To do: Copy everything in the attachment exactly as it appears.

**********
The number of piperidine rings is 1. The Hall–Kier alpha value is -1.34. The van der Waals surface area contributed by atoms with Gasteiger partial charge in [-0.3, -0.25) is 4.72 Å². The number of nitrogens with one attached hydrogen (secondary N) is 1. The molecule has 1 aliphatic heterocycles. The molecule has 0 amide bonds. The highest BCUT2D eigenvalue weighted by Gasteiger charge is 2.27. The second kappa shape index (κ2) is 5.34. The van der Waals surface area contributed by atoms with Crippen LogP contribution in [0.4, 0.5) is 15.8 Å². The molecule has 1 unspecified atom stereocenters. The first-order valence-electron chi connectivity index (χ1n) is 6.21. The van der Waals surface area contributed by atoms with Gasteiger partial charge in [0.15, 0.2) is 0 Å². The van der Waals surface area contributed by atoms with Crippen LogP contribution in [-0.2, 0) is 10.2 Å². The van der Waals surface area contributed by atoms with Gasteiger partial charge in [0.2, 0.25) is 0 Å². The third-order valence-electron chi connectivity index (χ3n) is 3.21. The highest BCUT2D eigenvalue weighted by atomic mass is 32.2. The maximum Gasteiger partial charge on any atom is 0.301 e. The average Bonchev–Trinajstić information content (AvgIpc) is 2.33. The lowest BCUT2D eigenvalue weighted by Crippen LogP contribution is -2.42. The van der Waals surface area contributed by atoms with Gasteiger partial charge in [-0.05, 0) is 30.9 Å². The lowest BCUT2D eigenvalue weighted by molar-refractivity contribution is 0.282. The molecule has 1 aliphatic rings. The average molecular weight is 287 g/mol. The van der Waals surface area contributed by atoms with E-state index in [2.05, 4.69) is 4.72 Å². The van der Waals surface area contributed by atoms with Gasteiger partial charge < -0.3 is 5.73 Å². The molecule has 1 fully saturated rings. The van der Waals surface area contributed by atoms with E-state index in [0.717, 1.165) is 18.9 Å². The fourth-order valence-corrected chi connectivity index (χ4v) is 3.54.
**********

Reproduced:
The number of piperidine rings is 1. The Hall–Kier alpha value is -1.34. The van der Waals surface area contributed by atoms with Gasteiger partial charge in [-0.3, -0.25) is 4.72 Å². The number of nitrogens with one attached hydrogen (secondary N) is 1. The molecule has 1 aliphatic heterocycles. The molecule has 0 amide bonds. The highest BCUT2D eigenvalue weighted by Gasteiger charge is 2.27. The second kappa shape index (κ2) is 5.34. The van der Waals surface area contributed by atoms with Crippen LogP contribution in [0.4, 0.5) is 15.8 Å². The molecule has 1 unspecified atom stereocenters. The first-order valence-electron chi connectivity index (χ1n) is 6.21. The van der Waals surface area contributed by atoms with Gasteiger partial charge in [0.15, 0.2) is 0 Å². The van der Waals surface area contributed by atoms with Crippen LogP contribution in [-0.2, 0) is 10.2 Å². The van der Waals surface area contributed by atoms with Gasteiger partial charge in [0.2, 0.25) is 0 Å². The third-order valence-electron chi connectivity index (χ3n) is 3.21. The highest BCUT2D eigenvalue weighted by atomic mass is 32.2. The maximum Gasteiger partial charge on any atom is 0.301 e. The average Bonchev–Trinajstić information content (AvgIpc) is 2.33. The lowest BCUT2D eigenvalue weighted by Crippen LogP contribution is -2.42. The van der Waals surface area contributed by atoms with Gasteiger partial charge in [-0.05, 0) is 30.9 Å². The lowest BCUT2D eigenvalue weighted by molar-refractivity contribution is 0.282. The molecule has 1 aliphatic rings. The average molecular weight is 287 g/mol. The van der Waals surface area contributed by atoms with E-state index in [2.05, 4.69) is 4.72 Å². The van der Waals surface area contributed by atoms with Gasteiger partial charge < -0.3 is 5.73 Å². The molecule has 1 fully saturated rings. The van der Waals surface area contributed by atoms with E-state index in [0.717, 1.165) is 18.9 Å². The fourth-order valence-corrected chi connectivity index (χ4v) is 3.54.